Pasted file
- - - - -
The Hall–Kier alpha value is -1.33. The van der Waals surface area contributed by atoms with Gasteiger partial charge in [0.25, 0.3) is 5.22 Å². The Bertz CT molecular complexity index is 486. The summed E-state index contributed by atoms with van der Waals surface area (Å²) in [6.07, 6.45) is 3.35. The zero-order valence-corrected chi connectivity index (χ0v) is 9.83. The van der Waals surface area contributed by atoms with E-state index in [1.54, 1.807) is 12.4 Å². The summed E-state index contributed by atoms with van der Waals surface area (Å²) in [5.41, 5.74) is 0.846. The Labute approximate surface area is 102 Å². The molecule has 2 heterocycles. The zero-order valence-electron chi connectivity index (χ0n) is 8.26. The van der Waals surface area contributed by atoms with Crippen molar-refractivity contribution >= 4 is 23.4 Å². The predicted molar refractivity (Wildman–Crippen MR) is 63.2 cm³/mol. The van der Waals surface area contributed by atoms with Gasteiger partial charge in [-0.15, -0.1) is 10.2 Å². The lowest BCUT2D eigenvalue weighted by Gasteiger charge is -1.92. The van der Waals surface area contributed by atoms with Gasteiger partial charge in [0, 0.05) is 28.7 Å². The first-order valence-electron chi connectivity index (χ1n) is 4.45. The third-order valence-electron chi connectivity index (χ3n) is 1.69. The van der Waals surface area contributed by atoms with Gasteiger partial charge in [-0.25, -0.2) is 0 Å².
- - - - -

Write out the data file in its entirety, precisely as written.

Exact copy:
The Hall–Kier alpha value is -1.33. The van der Waals surface area contributed by atoms with Gasteiger partial charge in [0.25, 0.3) is 5.22 Å². The Bertz CT molecular complexity index is 486. The summed E-state index contributed by atoms with van der Waals surface area (Å²) in [6.07, 6.45) is 3.35. The zero-order valence-corrected chi connectivity index (χ0v) is 9.83. The van der Waals surface area contributed by atoms with E-state index in [1.54, 1.807) is 12.4 Å². The summed E-state index contributed by atoms with van der Waals surface area (Å²) in [5.41, 5.74) is 0.846. The Labute approximate surface area is 102 Å². The molecule has 2 heterocycles. The zero-order valence-electron chi connectivity index (χ0n) is 8.26. The van der Waals surface area contributed by atoms with Crippen molar-refractivity contribution >= 4 is 23.4 Å². The predicted molar refractivity (Wildman–Crippen MR) is 63.2 cm³/mol. The van der Waals surface area contributed by atoms with Gasteiger partial charge in [-0.15, -0.1) is 10.2 Å². The lowest BCUT2D eigenvalue weighted by Gasteiger charge is -1.92. The van der Waals surface area contributed by atoms with Gasteiger partial charge in [0, 0.05) is 28.7 Å². The first-order valence-electron chi connectivity index (χ1n) is 4.45. The third-order valence-electron chi connectivity index (χ3n) is 1.69. The van der Waals surface area contributed by atoms with Gasteiger partial charge in [-0.25, -0.2) is 0 Å².